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Organisation and Physiology of the Zebrafish Nervous System
Zebrafish Vision; The Zebrafish Inner Ear
Endocrinology of Zebrafish
Developmental Physiology of the Zebrafish Cardiovascular System
Ionic and Acid-Base Regulation
The Zebrafish as a Model for Human Disease
Perspectives on Zebrafish as a Model in Environmental Toxicology
This cutting-edge resource includes up-to-date information on zebrafish physiology and the tools used to study it, not only as a model species for studies of other vertebrates but with application for studies of human disease and aquatic toxicology. The utility of zebrafish for physiological research is based on several key features including i) a "fully" sequenced genome, ii) rapid (~3 month) generation times), iii) their capacity to produce large numbers of externally fertilized eggs, iv) optical transparency of embryos and larvae, and v) the applicability of reverse and forward genetics to assess gene function. Gene knockdown in embryos and the production of transgenic strains are now standard techniques being used to assess physiology. This book will be of keen interest not only to the typical readers of Fish Physiology but also to biomedical researchers, toxicologists and developmental biologists.
- Integrates and synthesizes the biology of the zebrafish under one cover
- Features contributions from the leading researchers in their fields
- Reaches a wider audience of researchers and biologists with its broad inclusion of subjects relating to zebrafish physiology
Research and postgraduate scientists studying the physiology of fishes, Biomedical researchers, Toxicologists, Developmental biologists, Integrative biologists, Health researchers
- No. of pages:
- © Academic Press 2010
- 14th May 2010
- Academic Press
- eBook ISBN:
- Hardcover ISBN:
"This cutting-edge resource includes up-to-date information on zebrafish physiology and the tools used to study it… This book will be of keen interest not only to the typical readers of Fish Physiology but also to biomedical researchers, toxicologists an developmental biologists." --GrrlScientist’s Maniraptora blog on Nature.com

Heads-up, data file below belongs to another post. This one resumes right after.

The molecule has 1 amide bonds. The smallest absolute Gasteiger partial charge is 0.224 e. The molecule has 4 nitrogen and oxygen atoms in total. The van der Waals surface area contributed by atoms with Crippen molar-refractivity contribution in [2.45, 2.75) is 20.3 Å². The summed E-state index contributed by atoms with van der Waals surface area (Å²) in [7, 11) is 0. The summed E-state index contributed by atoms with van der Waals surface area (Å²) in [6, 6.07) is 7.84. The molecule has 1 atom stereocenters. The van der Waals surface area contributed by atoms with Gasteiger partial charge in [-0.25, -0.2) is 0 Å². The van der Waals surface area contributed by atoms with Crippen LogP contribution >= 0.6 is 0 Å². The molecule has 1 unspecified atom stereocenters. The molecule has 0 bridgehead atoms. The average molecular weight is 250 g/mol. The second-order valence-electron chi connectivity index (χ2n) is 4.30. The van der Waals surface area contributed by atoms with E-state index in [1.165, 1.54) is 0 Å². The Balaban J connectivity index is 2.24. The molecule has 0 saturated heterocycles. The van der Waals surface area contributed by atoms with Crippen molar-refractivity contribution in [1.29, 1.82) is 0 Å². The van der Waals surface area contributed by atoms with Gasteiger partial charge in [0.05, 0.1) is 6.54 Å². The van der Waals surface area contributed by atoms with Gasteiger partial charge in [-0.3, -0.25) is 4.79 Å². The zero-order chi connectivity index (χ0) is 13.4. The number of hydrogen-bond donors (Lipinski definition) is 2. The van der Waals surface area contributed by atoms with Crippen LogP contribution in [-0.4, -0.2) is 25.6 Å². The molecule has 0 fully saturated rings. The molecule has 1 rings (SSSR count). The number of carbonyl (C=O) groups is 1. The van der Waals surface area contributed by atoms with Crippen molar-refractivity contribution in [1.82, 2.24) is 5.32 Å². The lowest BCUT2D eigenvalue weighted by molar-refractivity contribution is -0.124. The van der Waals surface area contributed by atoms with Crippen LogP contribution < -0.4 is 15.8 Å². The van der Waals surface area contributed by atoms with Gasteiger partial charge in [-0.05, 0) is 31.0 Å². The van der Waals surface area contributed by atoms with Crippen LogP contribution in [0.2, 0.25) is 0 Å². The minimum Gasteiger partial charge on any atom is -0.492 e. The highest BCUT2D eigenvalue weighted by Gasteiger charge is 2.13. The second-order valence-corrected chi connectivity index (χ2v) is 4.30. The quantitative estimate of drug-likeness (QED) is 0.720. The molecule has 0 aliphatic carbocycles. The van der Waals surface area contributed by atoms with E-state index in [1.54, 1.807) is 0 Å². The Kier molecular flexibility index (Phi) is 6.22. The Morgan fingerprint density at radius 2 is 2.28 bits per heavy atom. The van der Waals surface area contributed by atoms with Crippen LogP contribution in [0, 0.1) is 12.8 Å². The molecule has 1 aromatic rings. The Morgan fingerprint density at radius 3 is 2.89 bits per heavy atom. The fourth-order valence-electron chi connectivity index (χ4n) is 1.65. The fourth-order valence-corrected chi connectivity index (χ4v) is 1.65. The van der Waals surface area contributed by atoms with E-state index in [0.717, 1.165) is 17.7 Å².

Department of Biology, University of Ottawa, Ontario, Canada
Center for Advanced Research in Environmental Genomics, Department of Biology, University of Ottawa, Ontario, Canada
Dr. Tony Farrell is a professor in the Department of Zoology & Faculty of Land and Food Systems at the University of British Columbia and a Fellow of the Royal Society of Canada. His research had provided an understanding of fish cardiorespiratory systems and has applied this knowledge to salmon migratory passage, fish stress handling and their recovery, sustainable aquaculture and aquatic toxicology. He has over 470 research publications in peer-reviewed scientific journals and an h-factor of 92. He has co-edited of 30 volumes of the Fish Physiology series, as well as an award-winning Encyclopedia of Fish Physiology. As part of his application of physiology to aquaculture, he has studied the sub-lethal impacts of sea lice and piscine orthoreovirus on the physiology of juvenile salmon. Dr. Farrell has received multiple awards, including the Fry Medal, which is the highest honour to a scientist from the Canadian Society of Zoologists, the Beverton Medal, which is the highest honour to a scientist from the Fisheries Society of the British Isles, the Award of Excellence, which is the highest honour of the American Fisheries Society and the Murray A. Newman Awards both for Research and for Conservation from the Vancouver Marine Sciences Centre. He is a former President of the Society of Experimental Biologists and a former Editor-in-Chief for the Journal of Fish Biology. He served as a member of the Minister’s Aquaculture Advisory Committee on Finfish Aquaculture for British Columbia and was a member of the Federal Independent Expert Panel on Aquaculture Science.
Professor, Department of Zoology and Faculty of Land and Food Systems, University of British Columbia and Fellow, Royal Society of Canada, Vancouver, Canada
Dr. Colin Brauner was educated in Canada at the University of British Columbia (Ph D), followed by a Post-doctoral fellowship at Aarhus University and the University of Southern Denmark, and was a Research Associate at McMaster University. He is a Professor of Zoology, UBC and Director of the UBC Aquatics Facility. He has been a Co-Editor of the Fish Physiology series since 2006. His research investigates environmental adaptations (both mechanistic and evolutionary) in relation to gas-exchange, acid-base balance and ion regulation in fish, integrating responses from the molecular, cellular and organismal level. The ultimate goal is to understand how evolutionary pressures have shaped physiological systems among vertebrates and to determine the degree to which physiological systems can adapt/acclimate to natural and anthropogenic environmental changes. This information is crucial for basic biology and understanding the diversity of biological systems, but much of his research conducted to date can also be applied to issues of aquaculture, toxicology and water quality criteria development, as well as fisheries management. His achievements have been recognized by the Society for Experimental Biology, UK (President’s medal) and the Canadian Conference for Fisheries Research (J.C. Stevenson Memorial Lecturer) and the Vancouver Marine Sciences Centre (Murray A. Newman Award for Aquatic Research). He is a former President of the Canadian Society of Zoologists.
Professor of Zoology, UBC and Director of the UBC Aquatics Facility, Canada
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